My one concern is that the center stack looks massive.  I suspect that it is just the camera angle and wide angle lens.It won't be my Cadillac.  I value quick handling response.  But because I also have to haul gear around from time to time, I like a wagon (not a wagon on stilts like a crossover or SUV) and hope Cadillac will add it to the ATS lineup in North America.  An ATS wagon is what I am lusting after.
Cadillac's new 2014 CTS appears not as aggressive as the current 2nd GEN car and if they had relabeled this car as being a different model, I wouldn't have thought otherwise because they're so different.  I can't wait to read the road test of the CTS with twin-turbo V6 and how it might compare with the 2nd GEN's CTS-V sedan numbers.  One final thing that will be interesting is whether Cadillac will build a coupe version of the new CTS or like the ATS, it'll be just 4-door sedans.
W Casey Durnil
Is it just me, or is Cadillac making just one car in Small, Medium and Large?
You can see the official press releases and preliminary specifications here:

Van K
@JJoe Did you write this without bothering to look at the pictures, read the article, or know anything about the trends in car interiors? Just wow.
Hello, Brian
@JJoe Apparently, you have not been paying attention to current automotive trends.  Both BMW and Audi are now using matte finished woods in their interiors....and what you are looking at here is REAL wood; not fake.
Van K
@JJoe  OK, having read your other comment it's clear: you have a foregone conclusion that has nothing to do with the car. The previous version won high praise, and this new one looks to be even better. Tribalists. You can't take a single breath of air without tainting every discussion with your simple-minded politics. Try taking an occasional breath of independent air. Thinking for yourself instead repeating the talking points assigned of whichever party is leaching your poor brain will make you free.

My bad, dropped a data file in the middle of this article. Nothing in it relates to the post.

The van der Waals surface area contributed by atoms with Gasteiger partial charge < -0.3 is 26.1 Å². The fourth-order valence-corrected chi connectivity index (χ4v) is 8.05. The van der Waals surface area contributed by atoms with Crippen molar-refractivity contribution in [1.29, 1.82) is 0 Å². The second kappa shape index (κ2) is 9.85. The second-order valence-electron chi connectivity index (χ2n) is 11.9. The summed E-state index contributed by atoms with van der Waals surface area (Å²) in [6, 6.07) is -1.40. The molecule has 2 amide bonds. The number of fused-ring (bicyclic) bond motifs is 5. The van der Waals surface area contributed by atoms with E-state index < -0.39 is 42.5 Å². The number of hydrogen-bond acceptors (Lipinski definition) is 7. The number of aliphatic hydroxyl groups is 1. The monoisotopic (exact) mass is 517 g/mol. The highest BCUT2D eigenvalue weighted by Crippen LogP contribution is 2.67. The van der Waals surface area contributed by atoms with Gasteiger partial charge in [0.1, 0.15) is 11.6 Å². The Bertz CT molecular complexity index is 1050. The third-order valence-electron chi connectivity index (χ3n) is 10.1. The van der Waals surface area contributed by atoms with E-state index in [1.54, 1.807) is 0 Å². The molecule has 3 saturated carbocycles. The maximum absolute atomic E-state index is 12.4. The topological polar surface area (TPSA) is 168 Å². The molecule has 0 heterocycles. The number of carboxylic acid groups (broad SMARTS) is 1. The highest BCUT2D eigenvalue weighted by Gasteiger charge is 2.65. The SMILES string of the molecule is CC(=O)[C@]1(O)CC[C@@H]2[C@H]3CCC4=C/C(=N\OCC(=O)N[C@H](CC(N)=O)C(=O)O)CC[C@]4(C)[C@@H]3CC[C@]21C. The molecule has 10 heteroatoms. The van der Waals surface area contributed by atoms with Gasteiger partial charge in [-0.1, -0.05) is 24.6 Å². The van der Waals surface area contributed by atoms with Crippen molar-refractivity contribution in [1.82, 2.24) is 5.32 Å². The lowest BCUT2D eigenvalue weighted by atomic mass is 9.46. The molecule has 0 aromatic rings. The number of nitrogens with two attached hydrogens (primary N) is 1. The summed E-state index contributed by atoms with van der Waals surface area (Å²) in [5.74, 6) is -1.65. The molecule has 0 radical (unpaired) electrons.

All replies should come with an age disclaimer and how many grandchildren you have! 
Van K
@Rynamite! You prefer sport over luxury and you went with the new 5 series? As the ATS has shown, Cadillac is heading toward the space BMW used to target while BMW is chasing Mercedes into uber-luxury paradise. The 5 series is a great luxury vehicle, but sporty? I didn't get that when I drove it.
Hello, Brian
@Rynamite!  XTS?  Are you blind? This is not really like either, but it definitely is more like the ATS than it is like the XTS. You go ahead and stick with BMW...nothing wrong with that.  But, although you will not be looking at Cadillac, many more of us will.
Van K
@OMEGATALON Prediction:  4.7-4.8 0-60, quarter mile @ 12.9. It will be a high performer that will handle very well, but not at a V level. It will probably satisfy all but the true CTS-V addicts for $6-7k less. Of course for a car that will go north of $60k, I'm not sure how much that will matter.
@W Casey Durnil You mean like Camry/Avalon/ES/Highlander/RX/Sienna?
W Casey Durnil
@Pa1neRacer @W Casey Durnil The ATS, CTS & XTS
Van K
@Hello, Brian @W Casey Durnil @Pa1neRacer I don't see the 3 series-5 series (or A4-A6 for that matter) as being any more differentiated than the designs between the ATS and CTS. Similar design language, different implementations.
Hello, Brian
@W Casey Durnil @Pa1neRacer These three are similar, but all very different
Sorta like the 3 Series, 5 Series and & & Series?  Everybody does it.